California Gov. Jerry Brown (D) plans to sign a law Tuesday to regulate groundwater pumping in an attempt to mitigate the effects of the state’s historic drought.
Local governments will have to establish plans to bring their groundwater to acceptable levels, measure groundwater and eventually ensure that pumping only takes as much water as is naturally replenished, the San Jose Mercury News reported.
The legislation would change the long-standing practice in California and most states, in which groundwater is pumped freely with few restrictions.
It comes as groundwater in some areas is dangerously low. Recent research found that the ground is sinking in some places because the water is so empty.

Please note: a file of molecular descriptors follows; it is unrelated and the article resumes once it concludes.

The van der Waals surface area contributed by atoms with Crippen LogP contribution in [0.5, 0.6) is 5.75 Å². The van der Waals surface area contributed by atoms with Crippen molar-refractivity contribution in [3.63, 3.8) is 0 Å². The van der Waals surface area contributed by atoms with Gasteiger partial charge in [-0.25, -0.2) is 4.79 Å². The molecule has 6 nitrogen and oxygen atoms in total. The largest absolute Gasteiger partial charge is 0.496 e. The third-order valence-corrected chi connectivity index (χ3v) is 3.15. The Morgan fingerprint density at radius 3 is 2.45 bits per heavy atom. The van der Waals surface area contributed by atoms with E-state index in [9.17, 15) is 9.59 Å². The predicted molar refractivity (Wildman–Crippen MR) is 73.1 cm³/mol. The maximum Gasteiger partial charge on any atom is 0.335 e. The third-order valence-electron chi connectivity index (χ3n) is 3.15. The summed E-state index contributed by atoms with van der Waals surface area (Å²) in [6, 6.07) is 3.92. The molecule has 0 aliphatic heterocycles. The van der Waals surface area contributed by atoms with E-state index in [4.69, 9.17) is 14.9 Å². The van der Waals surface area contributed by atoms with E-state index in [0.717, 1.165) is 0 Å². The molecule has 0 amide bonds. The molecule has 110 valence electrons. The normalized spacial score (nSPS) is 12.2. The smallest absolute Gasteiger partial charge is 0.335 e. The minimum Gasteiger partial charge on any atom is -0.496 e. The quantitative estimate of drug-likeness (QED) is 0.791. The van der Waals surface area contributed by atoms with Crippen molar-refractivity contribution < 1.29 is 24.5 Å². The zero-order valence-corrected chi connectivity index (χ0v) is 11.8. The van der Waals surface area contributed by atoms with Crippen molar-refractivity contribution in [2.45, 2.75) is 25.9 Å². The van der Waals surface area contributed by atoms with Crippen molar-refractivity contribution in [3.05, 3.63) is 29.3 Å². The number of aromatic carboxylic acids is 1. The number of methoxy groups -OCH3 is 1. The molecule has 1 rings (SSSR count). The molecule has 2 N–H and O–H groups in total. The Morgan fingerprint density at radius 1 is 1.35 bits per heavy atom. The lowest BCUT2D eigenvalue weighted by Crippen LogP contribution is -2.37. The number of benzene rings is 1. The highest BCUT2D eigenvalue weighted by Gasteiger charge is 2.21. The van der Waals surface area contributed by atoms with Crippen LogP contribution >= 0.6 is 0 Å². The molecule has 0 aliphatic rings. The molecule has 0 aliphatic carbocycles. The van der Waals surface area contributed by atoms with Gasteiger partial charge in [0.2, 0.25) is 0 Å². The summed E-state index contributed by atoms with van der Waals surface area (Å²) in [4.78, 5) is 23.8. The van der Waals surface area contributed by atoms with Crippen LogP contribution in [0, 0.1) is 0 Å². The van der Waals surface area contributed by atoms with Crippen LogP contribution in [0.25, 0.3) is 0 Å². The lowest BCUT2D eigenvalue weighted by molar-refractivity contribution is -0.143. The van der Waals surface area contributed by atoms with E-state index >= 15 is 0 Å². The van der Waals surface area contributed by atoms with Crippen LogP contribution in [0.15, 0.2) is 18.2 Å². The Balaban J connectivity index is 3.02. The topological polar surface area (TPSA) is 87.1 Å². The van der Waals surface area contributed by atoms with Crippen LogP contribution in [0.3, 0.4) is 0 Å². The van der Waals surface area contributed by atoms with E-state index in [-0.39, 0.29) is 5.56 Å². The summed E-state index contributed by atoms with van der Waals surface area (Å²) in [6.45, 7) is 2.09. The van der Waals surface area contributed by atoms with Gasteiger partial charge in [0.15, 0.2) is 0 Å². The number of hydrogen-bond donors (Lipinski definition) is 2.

Major water users rely increasingly on groundwater during drought years for plants, drinking water and other uses.
But by relying on local agencies, the law is likely to take years to implement, the Mercury News said. Some agencies will have until 2020 to submit their water management plans, and it could take decades until groundwater is replenished in some of the hardest-hit areas.
The law, passed in August, received strong support from Brown and Democrats. But Republicans objected, saying it would hurt farmers who rely on groundwater.